So much of how a dog’s personality develops is based on their experiences with other dogs. This is not an unknown fact for the majority of dog owners. So why then are so many owners, experienced and inexperienced, reluctant at best to let their dogs play with other dogs?
The play is essential to a happy, healthy dog. From the time a pup is born to the day a senior dog has trouble climbing up the stairs, play PLAYS a major role in a dog’s life. Of all things that make and define a dog, play, in my opinion, could be number one. No other thing is more “dog” than the way dogs play. Play teaches dogs how to communicate. Dog play builds appropriate dog language.
The play is so important to a dog’s well-being that is may just the be the biggest factor in how a puppy forms it’s personality, in a good way or a bad way. Puppies play with their littermates as soon as they begin walking around and they start pestering their mothers for play whenever a sibling isn’t filling the need. Singleton pups are known to have behavioral issues from the day they are born– one of the main reasons for this is because they do not have siblings to interact with. No playing while in infancy. Their personality development hits a huge roadblock from day one.
Play and proper socialization of dogs go hand-in-hand. Through play with other dogs, dogs develop confidence and body awareness, obtain both mental and physical exercise, and most importantly, learn bite inhibition and canine communication. Without experiences through play, puppies are essentially deprived of language. They do not understand how to read another dog’s signals telling them to slow down, they do not understand that biting can be painful when done with a certain amount of pressure, they do not listen to a low growl telling them to back off, on and on. When not allowed to play, dogs are much like people who have been extremely isolated throughout childhood. They have no experience and do not know how to live in the society without a lot of guidance. Otherwise, they would find themselves in trouble.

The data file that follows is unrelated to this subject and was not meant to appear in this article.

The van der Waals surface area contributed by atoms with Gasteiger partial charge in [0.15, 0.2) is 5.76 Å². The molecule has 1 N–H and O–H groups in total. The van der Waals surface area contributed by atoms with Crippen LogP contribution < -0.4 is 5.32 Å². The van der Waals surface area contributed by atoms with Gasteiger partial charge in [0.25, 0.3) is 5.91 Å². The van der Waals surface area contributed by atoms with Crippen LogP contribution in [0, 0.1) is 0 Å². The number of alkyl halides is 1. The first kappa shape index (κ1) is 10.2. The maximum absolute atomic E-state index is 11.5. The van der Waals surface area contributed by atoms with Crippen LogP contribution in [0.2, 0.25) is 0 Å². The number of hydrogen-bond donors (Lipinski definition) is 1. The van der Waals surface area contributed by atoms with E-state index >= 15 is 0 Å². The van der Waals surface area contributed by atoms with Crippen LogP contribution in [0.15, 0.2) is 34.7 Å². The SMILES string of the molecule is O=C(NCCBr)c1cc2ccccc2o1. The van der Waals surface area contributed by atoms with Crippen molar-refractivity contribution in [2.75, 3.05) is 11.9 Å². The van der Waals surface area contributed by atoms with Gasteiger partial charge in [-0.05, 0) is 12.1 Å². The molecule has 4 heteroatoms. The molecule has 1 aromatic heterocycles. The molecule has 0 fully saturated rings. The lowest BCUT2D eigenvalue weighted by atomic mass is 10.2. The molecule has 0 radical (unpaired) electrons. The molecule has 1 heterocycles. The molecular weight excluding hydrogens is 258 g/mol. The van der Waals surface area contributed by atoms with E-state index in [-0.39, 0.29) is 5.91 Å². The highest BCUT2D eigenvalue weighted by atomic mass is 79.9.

Dogs that have not been allowed to play and interact with other dogs show obvious signs. Typically, when around other dogs they really act quite awkward, tend to get over-aroused quickly and show signs of fear-based aggression. These dogs remind me of a friend I knew in school. This girl was never allowed to watch movies that may have had some violence in them, wasn’t allowed to play with dolls that appeared “risque” (so basically all Barbies) and never allowed to try the unhealthy food. In a word, she was very sheltered. So, no surprise that in middle school when my friends and this girl had a sleepover, she gorged herself on candy, soda and pizza, was totally obsessed with watching every single scary movie in the house, swore like a sailor and then got into a nasty physical fight with another friend. The next day she was physically ill from all the junk food and extremely paranoid about the amount of trouble she was going to be in if her parents found out, not to mention she lost quite a few friends. But, she just didn’t understand. She didn’t know how to interact and how to deal with things new to her. She was, well, socially inept.